Body 12 has an aperture 18 near first end 14. Aperture 18 is adapted to receive a bicycle seat stem (not shown). Preferably, the aperture 18 has a diameter (h1) adequate to accommodate bicycle seat stem sizes ranging from at least about ⅞ inch to about 9/8 inches. This size range encompass the majority of bicycle seat stem sizes currently available. Preferably, aperture 18 has a diameter of approximately 9/8 inches to accommodate this size range and allow for the rotative movement of the device about the seat stem. As one of skill in the art will recognize, diameter (h1) can be of whatever dimension is necessary to accommodate any odd or irregularly sized seat stem. Many of the newer, lighter weight bicycles manufactured of aluminum, titanium, and poly-carbonate have seat stems larger than 9/8 inches. Therefore, aperture 18 may need to be sized with a larger diameter to encompass these larger seat stems. Alternatively, some of the older model, heavy metal bicycles have seat stem diameters smaller than ⅞ inch. Therefore, aperture 18 may need to be sized to accompany these smaller seat stems.

Preferably, aperture 18 is at an angle (A) from horizontal to account for the slanted angle installation of most seat stems. Angle (A) is preferably between about 65 and about 75 degrees from horizontal. More preferably, angle (A) is about 67 to about 72 degrees. Angle (A) can be adapted to allow apparatus 10 to be used with bicycles having seat stems with greater or less slant. As the bicycle seat stem angle changes with bicycle designs, so too can aperture 18 be manufactured to accompany these changes. Preferably, Length (J) from edge 22 of aperture 18 to top 26 of first end 14 is approximately 15/16 inch. Length (I) from edge 24 to bottom of first end 14 is preferably approximately ⅜ inch.

Generally, apparatus 10 can be attached to a bicycle by removing the bicycle seat stem and inserting it through aperture 18. Alternatively, body 12 may be open on one side of aperture 18 to allow apparatus 10 to be press fit onto the seat stem.

Body 12 has a socket 20 near second end 16. Socket 20 can be an aperture such as is shown in FIGS. 1–3, a slot 40 such as is shown in FIGS. 4–5 and 16, a rear slot 50 as shown in FIGS. 6–7, or other configurations such as are known to those skilled in the art. Referring to FIGS. 1–3, aperture 30 preferably is approximately perpendicular to the seat stem and is generally sized to receive a bar/grip. Preferably, aperture 30 has a diameter (h2) between about ⅞ inch and 5/4 inches. As will be recognized, diameter (h2) can be adapted to various sizes depending upon the size bar/grip being received. Length (K), the distance from the second end 16 to edge 30, of aperture 30 is preferably approximately ⅜ inch.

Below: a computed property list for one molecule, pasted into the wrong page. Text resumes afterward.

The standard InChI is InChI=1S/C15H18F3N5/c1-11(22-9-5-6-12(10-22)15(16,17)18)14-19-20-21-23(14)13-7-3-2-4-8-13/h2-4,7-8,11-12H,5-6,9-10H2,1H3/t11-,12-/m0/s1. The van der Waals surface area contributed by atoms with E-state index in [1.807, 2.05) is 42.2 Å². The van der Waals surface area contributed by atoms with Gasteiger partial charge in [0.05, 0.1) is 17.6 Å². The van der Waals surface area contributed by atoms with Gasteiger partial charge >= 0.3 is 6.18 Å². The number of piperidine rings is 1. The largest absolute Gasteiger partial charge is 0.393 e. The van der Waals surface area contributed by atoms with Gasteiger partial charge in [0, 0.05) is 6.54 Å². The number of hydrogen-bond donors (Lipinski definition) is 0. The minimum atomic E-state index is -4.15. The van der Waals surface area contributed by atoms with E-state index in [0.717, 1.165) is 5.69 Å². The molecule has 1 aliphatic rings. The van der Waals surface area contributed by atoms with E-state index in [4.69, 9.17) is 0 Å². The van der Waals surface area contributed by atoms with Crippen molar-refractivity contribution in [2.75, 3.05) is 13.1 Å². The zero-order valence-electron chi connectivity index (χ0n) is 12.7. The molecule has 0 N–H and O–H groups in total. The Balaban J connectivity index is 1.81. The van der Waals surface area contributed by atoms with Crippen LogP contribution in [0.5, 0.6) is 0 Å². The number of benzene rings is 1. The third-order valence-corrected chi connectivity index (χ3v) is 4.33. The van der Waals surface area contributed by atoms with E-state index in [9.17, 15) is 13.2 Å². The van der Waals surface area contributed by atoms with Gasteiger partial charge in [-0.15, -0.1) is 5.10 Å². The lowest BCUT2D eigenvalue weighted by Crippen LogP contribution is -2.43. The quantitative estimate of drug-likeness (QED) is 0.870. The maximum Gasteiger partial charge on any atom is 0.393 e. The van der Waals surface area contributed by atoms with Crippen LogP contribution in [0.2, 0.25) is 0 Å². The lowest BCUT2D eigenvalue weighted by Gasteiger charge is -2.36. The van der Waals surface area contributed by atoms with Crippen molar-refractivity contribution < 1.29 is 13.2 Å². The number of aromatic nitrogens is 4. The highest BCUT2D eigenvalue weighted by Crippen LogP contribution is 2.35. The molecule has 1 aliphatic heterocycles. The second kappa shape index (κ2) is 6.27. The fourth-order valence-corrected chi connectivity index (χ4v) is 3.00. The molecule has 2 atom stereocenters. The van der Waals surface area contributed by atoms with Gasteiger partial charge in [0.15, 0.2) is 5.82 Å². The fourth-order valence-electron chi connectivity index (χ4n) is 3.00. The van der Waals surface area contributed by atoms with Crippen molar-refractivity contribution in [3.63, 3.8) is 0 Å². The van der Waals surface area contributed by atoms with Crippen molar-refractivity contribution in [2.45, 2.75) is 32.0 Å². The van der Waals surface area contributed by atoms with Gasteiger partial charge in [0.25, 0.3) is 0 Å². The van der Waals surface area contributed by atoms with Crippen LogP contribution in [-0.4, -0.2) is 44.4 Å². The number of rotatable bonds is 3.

As shown in FIGS. 4–5 and 16, socket 20 can be configured as a slot 40 on a top portion of body near second end 16. Slot 40 can be of various shapes and configurations such as will accommodate a bar/grip. Slot 40 has an advantage of generally being able to accommodate either an open or closed bar/grip. Referring to an “open” bar/grip, generally indicates a grip or handle that has a free end that is not attached to the device being trailered. (See bar/grip 64 of FIG. 12 A/B). A “closed” bar/grip is any bar/grip not “open” (See examples FIGS. 13 and 14). Slot 40 optionally has a tapered section 42 for receiving and securing a bar/grip in slot 40. Referring to FIG. 16, alternatively, slot '40 can be U-shaped or circular in shape, approximating an aperture off of the center of body 12 but being open through body 12.

As shown in FIGS. 6–7, socket 20 can also be configured as a rear slot 50. Rear slot 50 extends from a second end 16 of body 12. Slot 50 has a base 52 and a channel 54. A bar/grip is received into and passes through channel 54 and into base 52. Rear slot 50 can be sized such that a bar/grip of a given diameter can be forced through channel 54 into base 52 for securing. Alternatively, a lock pin 56 can be inserted through body 12 surrounding channel 54 to secure the bar/grip and prevent the bar/grip from sliding back from base 52. Preferably, base 52 is sized to accommodate most common bar/grip sizes. An o-ring 62 can also be utilized to secure the bar/grip in base 52. An end cap 70 is preferably placed over end 16 of body 12. End cap 70 may alternatively have a reflector 72.

Referring to FIG. 8, body 12 may be of tubular configuration having an outside diameter (OD1) and an inside diameter (ID1). One acceptable PVC pipe for use in body 12 is SDR—13.5 manufactured by North American Pipe, et al, in standard 1½ inch pipe, with internal diameter (ID1) approximately 1 19/32 inches and outside diameter (OD1) approximately 1 29/32 inches. Other PVC piping such as will be known to those skilled in the art is likewise acceptable. Diameter (OD1) can be sized according to any of the various size seat stems or bars/grips, as long as the internal diameter (ID1) is larger than the seat stem or bar/grip. FIG. 7 depicts a circular cross section of tubular body 12. As will be recognized, other cross section configurations including but not limited, to triangular, rectangular, pentagonal, other polygonal, oval, etc. can be utilized.